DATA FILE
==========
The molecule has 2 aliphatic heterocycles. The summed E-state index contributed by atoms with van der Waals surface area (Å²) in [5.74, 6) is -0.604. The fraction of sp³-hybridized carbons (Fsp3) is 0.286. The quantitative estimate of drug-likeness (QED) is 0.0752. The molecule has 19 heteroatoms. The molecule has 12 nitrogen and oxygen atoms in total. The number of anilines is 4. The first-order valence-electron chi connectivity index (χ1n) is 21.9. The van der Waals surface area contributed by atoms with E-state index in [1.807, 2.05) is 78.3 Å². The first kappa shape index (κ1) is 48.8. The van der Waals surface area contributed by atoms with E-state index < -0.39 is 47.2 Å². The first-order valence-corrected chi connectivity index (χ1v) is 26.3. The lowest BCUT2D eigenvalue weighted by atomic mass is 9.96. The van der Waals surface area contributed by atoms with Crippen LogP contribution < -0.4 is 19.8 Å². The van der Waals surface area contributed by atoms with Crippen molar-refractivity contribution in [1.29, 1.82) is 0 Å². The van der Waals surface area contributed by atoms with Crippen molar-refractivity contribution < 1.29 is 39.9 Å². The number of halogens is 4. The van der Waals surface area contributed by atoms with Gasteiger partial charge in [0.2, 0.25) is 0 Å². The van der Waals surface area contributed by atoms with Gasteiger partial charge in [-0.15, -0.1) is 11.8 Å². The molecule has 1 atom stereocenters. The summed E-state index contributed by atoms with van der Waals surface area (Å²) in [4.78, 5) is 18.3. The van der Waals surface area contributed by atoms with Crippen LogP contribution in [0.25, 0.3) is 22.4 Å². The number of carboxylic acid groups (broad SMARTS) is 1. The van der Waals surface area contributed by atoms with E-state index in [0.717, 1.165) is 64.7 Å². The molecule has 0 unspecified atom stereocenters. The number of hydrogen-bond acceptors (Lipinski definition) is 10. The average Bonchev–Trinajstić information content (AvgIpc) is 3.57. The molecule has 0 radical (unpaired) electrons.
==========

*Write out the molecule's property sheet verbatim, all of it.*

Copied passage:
The molecule has 2 aliphatic heterocycles. The summed E-state index contributed by atoms with van der Waals surface area (Å²) in [5.74, 6) is -0.604. The fraction of sp³-hybridized carbons (Fsp3) is 0.286. The quantitative estimate of drug-likeness (QED) is 0.0752. The molecule has 19 heteroatoms. The molecule has 12 nitrogen and oxygen atoms in total. The number of anilines is 4. The first-order valence-electron chi connectivity index (χ1n) is 21.9. The van der Waals surface area contributed by atoms with E-state index in [1.807, 2.05) is 78.3 Å². The first kappa shape index (κ1) is 48.8. The van der Waals surface area contributed by atoms with E-state index < -0.39 is 47.2 Å². The first-order valence-corrected chi connectivity index (χ1v) is 26.3. The lowest BCUT2D eigenvalue weighted by atomic mass is 9.96. The van der Waals surface area contributed by atoms with Crippen LogP contribution < -0.4 is 19.8 Å². The van der Waals surface area contributed by atoms with Crippen molar-refractivity contribution in [1.29, 1.82) is 0 Å². The van der Waals surface area contributed by atoms with Crippen molar-refractivity contribution < 1.29 is 39.9 Å². The number of halogens is 4. The van der Waals surface area contributed by atoms with Gasteiger partial charge in [0.2, 0.25) is 0 Å². The van der Waals surface area contributed by atoms with Gasteiger partial charge in [-0.15, -0.1) is 11.8 Å². The molecule has 1 atom stereocenters. The summed E-state index contributed by atoms with van der Waals surface area (Å²) in [4.78, 5) is 18.3. The van der Waals surface area contributed by atoms with Crippen LogP contribution in [0.25, 0.3) is 22.4 Å². The number of carboxylic acid groups (broad SMARTS) is 1. The van der Waals surface area contributed by atoms with E-state index in [0.717, 1.165) is 64.7 Å². The molecule has 0 unspecified atom stereocenters. The number of hydrogen-bond acceptors (Lipinski definition) is 10. The average Bonchev–Trinajstić information content (AvgIpc) is 3.57. The molecule has 0 radical (unpaired) electrons.